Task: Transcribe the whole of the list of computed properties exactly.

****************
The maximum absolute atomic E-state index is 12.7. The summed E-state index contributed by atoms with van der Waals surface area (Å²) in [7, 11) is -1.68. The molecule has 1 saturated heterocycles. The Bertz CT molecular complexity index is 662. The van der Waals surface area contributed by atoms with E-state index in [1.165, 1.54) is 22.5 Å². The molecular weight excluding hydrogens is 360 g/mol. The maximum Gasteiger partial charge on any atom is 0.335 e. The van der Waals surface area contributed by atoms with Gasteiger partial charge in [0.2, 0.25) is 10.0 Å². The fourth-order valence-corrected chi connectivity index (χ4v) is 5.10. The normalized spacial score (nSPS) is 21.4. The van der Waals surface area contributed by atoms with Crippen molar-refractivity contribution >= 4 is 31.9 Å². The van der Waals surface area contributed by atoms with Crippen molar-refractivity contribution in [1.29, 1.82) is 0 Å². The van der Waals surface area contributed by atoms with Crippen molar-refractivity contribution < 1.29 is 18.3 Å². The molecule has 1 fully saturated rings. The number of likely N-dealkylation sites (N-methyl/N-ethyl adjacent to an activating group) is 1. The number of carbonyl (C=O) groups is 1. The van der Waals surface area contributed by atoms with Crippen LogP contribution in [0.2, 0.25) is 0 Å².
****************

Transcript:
The maximum absolute atomic E-state index is 12.7. The summed E-state index contributed by atoms with van der Waals surface area (Å²) in [7, 11) is -1.68. The molecule has 1 saturated heterocycles. The Bertz CT molecular complexity index is 662. The van der Waals surface area contributed by atoms with E-state index in [1.165, 1.54) is 22.5 Å². The molecular weight excluding hydrogens is 360 g/mol. The maximum Gasteiger partial charge on any atom is 0.335 e. The van der Waals surface area contributed by atoms with Gasteiger partial charge in [0.2, 0.25) is 10.0 Å². The fourth-order valence-corrected chi connectivity index (χ4v) is 5.10. The normalized spacial score (nSPS) is 21.4. The van der Waals surface area contributed by atoms with Crippen molar-refractivity contribution >= 4 is 31.9 Å². The van der Waals surface area contributed by atoms with Crippen molar-refractivity contribution in [1.29, 1.82) is 0 Å². The van der Waals surface area contributed by atoms with Crippen molar-refractivity contribution < 1.29 is 18.3 Å². The molecule has 1 fully saturated rings. The number of likely N-dealkylation sites (N-methyl/N-ethyl adjacent to an activating group) is 1. The number of carbonyl (C=O) groups is 1. The van der Waals surface area contributed by atoms with Crippen LogP contribution in [0.2, 0.25) is 0 Å².